Recently I am reading the textbook of Apostol, Mathematical Analysis, Second Edition. On page 7, there is a theorem 1.10: If $n$ is a positive integer with is not a perfect square, then $\sqrt{n}$ is irrational. Then Apostol gave a proof. But I can not understand the line 4 of its proof: " However, if $a^2$ is a multiple of $n,$ $a$ itself must be a multiple of $n,$ since $n$ has no square factors $>1.$" I can not figure out the details here. Actually, I re-express these lines as follows:

Proposition: Assume $n$ and $a$ are positive integers. If $n$ is not a perfect square and contains no square factor $>1,$ then we have: $n\mid a$, provided $n\mid a^2.$

I have tried to prove this proposition, but failed. Can anyone give me some clues?

  • $\begingroup$ Use unique prime factorization. $\endgroup$ – Christopher A. Wong Feb 20 '14 at 7:52

By the Fundamental Theorem of Arithmetic every integer is the product of a unique set of primes. That is $n = q_1q_2..q_p$. But since $n$ contains no square factors each prime factor is distinct.

Now $n \ | \ a^2 \implies q_j \ | \ a^2$. By Euclid's Lemma $q_j \ | \ a$. And this is true for all $j = 1, 2, .. p$. Again, since the $q_j$'s are distinct primes $ q_1q_2..q_p \ | \ a \implies n \ | \ a$.

  • $\begingroup$ Ishfaaq, why "since the $q_j$'s are distince primes $q_1q_2... q_p\mid a\implies n\mid a$? Apostol's book do not give the corresponding result! $\endgroup$ – nuage Feb 20 '14 at 8:03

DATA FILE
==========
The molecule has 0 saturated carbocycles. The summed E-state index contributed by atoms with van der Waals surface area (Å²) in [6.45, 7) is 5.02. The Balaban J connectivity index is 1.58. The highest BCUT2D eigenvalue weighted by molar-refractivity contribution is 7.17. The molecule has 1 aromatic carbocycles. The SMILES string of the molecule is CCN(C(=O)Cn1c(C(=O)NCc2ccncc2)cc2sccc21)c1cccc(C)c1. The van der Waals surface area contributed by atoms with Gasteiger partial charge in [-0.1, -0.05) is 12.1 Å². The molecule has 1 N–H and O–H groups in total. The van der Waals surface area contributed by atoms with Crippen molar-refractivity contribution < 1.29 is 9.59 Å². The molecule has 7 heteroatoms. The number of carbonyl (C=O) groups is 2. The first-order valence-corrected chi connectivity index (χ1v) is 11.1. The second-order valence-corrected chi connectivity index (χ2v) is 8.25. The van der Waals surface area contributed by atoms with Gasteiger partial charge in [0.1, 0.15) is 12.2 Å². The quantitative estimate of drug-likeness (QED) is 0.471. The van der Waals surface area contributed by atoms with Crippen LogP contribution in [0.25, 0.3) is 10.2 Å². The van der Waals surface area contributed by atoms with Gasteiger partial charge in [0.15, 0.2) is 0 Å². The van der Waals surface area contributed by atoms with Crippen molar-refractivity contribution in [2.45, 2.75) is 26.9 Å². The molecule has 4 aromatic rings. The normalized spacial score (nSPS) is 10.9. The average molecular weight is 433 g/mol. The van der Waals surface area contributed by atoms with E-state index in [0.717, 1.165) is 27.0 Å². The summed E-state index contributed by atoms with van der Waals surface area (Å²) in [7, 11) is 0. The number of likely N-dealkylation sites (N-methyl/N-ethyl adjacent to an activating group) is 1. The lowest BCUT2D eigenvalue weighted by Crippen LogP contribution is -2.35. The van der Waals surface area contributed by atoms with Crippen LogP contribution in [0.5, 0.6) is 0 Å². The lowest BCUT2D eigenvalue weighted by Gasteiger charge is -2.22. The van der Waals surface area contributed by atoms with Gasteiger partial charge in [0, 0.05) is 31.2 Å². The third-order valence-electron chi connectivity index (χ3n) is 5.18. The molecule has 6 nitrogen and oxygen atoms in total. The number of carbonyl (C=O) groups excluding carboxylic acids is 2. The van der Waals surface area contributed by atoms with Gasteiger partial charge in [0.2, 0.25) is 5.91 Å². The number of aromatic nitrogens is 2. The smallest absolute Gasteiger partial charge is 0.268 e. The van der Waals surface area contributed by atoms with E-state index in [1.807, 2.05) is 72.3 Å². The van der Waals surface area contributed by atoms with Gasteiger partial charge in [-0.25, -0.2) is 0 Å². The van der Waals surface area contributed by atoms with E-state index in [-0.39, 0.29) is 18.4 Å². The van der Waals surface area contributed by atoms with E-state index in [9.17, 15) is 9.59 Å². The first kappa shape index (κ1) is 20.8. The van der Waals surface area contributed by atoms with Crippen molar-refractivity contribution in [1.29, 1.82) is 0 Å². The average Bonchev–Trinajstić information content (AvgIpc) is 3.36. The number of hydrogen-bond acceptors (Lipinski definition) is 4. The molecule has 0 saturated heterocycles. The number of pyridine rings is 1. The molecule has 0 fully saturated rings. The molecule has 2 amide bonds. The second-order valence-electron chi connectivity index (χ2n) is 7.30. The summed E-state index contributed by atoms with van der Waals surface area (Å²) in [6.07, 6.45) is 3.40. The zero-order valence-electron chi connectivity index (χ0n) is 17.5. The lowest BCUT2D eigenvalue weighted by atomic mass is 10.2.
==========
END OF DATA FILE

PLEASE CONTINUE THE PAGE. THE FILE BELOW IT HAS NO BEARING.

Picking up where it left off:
• $\begingroup$ @azhi: Right.. We have proven that each $q_i$ divides $a$. That is each $q_i$ is an element of the prime factorisation of $a$. Now if two of these are equal then the product need not divide $a$. Say $q_l = q_m = q$ and that $q_l$ and $q_m$ divide $a$. This only says that $q$ divides $a$ and does not mean $q^2 = q_lq_m$ is a factor of $A$. But if each of the $q_i$'s are distinct and each of them divide $a$ then the product should also divide $a$ since $q_i$ divides $a$ implies that $q_i$ is part of the prime factorisation of $a$. Hope this is clear.. $\endgroup$ – Ishfaaq Feb 20 '14 at 8:09

One example that, $q$ being a prime, if $q | a$, $q^2$ does not necessarily divides $a$ is seen by taking $n=20$, $c=5$, and $a=10$. We can write $a^2 = nc$, then $n | a^2$. Note that $n$ has a square factor $2$ [$n=2^2(5)$], and by Euclid's Lemma $2 | a$. However, $2^2$ isn't a factor of $a$, so $n$ does not divide $a$.


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